Attributed to the Painter of Munich 2660
Terracotta; H. 2 3/4 in. (7 cm)
Rogers Fund, 1917 (17.230.10)
Interior and exterior: schoolboys
The exterior of this red-figure kylix (shallow drinking cup) is decorated with figures of boys at school with their instructors. On one side, two boys approach their instructor, who holds a stick. One of the boys holds a rolled manuscript and the other a writing tablet. Such tablets were made of thin pieces of wood covered with wax and fastened together with cords. Using a pointed stylus, the student would write on the wax. A similar scene decorates the other side of the cup, where a teacher holds out a short branch as a prize to the head of the class, and a second boy waits his turn.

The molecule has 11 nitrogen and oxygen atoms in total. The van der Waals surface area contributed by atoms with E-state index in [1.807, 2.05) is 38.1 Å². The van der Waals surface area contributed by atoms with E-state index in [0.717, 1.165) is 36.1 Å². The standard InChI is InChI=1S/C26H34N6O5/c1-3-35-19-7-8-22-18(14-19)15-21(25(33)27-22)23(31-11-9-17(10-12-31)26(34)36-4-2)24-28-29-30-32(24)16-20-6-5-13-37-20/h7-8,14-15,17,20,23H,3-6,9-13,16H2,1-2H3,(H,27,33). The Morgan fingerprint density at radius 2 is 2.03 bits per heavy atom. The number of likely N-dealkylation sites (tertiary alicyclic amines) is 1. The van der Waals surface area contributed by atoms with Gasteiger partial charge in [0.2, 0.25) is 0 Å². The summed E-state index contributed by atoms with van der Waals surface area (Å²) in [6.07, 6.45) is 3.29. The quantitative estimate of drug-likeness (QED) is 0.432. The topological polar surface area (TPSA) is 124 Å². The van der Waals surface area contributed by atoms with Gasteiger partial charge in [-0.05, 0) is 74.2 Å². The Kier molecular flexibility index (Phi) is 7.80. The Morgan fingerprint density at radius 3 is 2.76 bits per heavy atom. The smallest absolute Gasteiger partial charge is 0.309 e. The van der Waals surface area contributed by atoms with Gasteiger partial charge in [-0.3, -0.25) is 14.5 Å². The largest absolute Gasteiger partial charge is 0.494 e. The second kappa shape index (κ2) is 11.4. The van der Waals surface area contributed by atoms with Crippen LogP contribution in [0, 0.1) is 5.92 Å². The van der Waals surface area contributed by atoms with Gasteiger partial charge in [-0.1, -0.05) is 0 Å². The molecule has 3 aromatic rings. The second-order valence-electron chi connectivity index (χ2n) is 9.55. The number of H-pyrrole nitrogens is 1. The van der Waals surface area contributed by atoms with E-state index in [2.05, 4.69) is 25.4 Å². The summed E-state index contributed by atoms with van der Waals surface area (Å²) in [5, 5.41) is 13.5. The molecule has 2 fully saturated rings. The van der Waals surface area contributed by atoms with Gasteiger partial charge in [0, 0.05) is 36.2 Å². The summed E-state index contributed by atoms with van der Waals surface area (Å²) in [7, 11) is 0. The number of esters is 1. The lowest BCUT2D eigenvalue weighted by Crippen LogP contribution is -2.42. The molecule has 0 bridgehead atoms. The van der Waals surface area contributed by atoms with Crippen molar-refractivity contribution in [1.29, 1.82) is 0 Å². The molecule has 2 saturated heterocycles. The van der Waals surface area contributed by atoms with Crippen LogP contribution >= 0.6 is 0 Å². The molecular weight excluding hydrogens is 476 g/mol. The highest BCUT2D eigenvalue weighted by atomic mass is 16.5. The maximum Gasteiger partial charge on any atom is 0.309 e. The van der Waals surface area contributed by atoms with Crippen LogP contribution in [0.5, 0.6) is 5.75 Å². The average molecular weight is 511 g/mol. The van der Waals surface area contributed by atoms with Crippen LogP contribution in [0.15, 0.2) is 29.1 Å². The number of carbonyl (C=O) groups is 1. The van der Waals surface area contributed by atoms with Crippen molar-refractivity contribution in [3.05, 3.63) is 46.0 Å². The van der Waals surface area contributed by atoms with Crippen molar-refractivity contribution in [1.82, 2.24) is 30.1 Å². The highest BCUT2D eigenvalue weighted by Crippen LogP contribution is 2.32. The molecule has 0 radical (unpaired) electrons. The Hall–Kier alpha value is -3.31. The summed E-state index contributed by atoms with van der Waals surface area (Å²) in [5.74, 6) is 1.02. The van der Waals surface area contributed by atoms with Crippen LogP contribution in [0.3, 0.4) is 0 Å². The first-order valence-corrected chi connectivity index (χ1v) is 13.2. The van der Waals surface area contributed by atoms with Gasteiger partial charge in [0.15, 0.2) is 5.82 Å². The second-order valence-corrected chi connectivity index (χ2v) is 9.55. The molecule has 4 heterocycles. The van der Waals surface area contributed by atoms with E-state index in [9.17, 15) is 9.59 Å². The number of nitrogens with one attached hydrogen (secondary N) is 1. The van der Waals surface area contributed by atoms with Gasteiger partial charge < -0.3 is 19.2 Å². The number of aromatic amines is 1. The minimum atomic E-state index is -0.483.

Generally, there were three branches of elementary education in Classical Athens. Boys and, occasionally, girls were trained in the letters (reading, writing, and arithmetic, as well as literature), music (the lyre and the works of the great lyric poets), and gymnastics. Education was not compulsory as it was private and required a fee.